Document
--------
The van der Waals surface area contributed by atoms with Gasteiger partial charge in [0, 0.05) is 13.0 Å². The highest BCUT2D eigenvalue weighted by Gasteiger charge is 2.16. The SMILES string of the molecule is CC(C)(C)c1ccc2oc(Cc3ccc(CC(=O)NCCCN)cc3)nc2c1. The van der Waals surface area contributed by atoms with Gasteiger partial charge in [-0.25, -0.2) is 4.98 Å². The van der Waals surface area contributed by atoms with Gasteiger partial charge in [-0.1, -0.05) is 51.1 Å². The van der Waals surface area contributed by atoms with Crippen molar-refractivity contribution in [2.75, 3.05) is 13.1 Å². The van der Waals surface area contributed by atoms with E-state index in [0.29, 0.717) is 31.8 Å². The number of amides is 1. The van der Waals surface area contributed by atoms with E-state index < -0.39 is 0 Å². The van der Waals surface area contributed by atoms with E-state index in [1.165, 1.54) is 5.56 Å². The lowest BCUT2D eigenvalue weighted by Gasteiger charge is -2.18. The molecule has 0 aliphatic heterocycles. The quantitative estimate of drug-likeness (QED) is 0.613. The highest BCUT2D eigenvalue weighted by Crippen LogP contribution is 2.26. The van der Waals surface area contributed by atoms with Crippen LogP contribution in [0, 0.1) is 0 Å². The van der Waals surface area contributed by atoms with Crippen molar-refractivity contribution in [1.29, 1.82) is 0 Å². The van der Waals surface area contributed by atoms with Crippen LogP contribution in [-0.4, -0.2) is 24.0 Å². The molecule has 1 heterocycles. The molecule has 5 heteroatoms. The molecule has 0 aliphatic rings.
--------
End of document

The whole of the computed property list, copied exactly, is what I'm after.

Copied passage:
The van der Waals surface area contributed by atoms with Gasteiger partial charge in [0, 0.05) is 13.0 Å². The highest BCUT2D eigenvalue weighted by Gasteiger charge is 2.16. The SMILES string of the molecule is CC(C)(C)c1ccc2oc(Cc3ccc(CC(=O)NCCCN)cc3)nc2c1. The van der Waals surface area contributed by atoms with Gasteiger partial charge in [-0.25, -0.2) is 4.98 Å². The van der Waals surface area contributed by atoms with Gasteiger partial charge in [-0.1, -0.05) is 51.1 Å². The van der Waals surface area contributed by atoms with Crippen molar-refractivity contribution in [2.75, 3.05) is 13.1 Å². The van der Waals surface area contributed by atoms with E-state index in [0.29, 0.717) is 31.8 Å². The number of amides is 1. The van der Waals surface area contributed by atoms with E-state index < -0.39 is 0 Å². The van der Waals surface area contributed by atoms with E-state index in [1.165, 1.54) is 5.56 Å². The lowest BCUT2D eigenvalue weighted by Gasteiger charge is -2.18. The molecule has 0 aliphatic heterocycles. The quantitative estimate of drug-likeness (QED) is 0.613. The highest BCUT2D eigenvalue weighted by Crippen LogP contribution is 2.26. The van der Waals surface area contributed by atoms with Crippen LogP contribution in [0, 0.1) is 0 Å². The van der Waals surface area contributed by atoms with Crippen molar-refractivity contribution in [1.29, 1.82) is 0 Å². The van der Waals surface area contributed by atoms with Crippen LogP contribution in [-0.4, -0.2) is 24.0 Å². The molecule has 1 heterocycles. The molecule has 5 heteroatoms. The molecule has 0 aliphatic rings.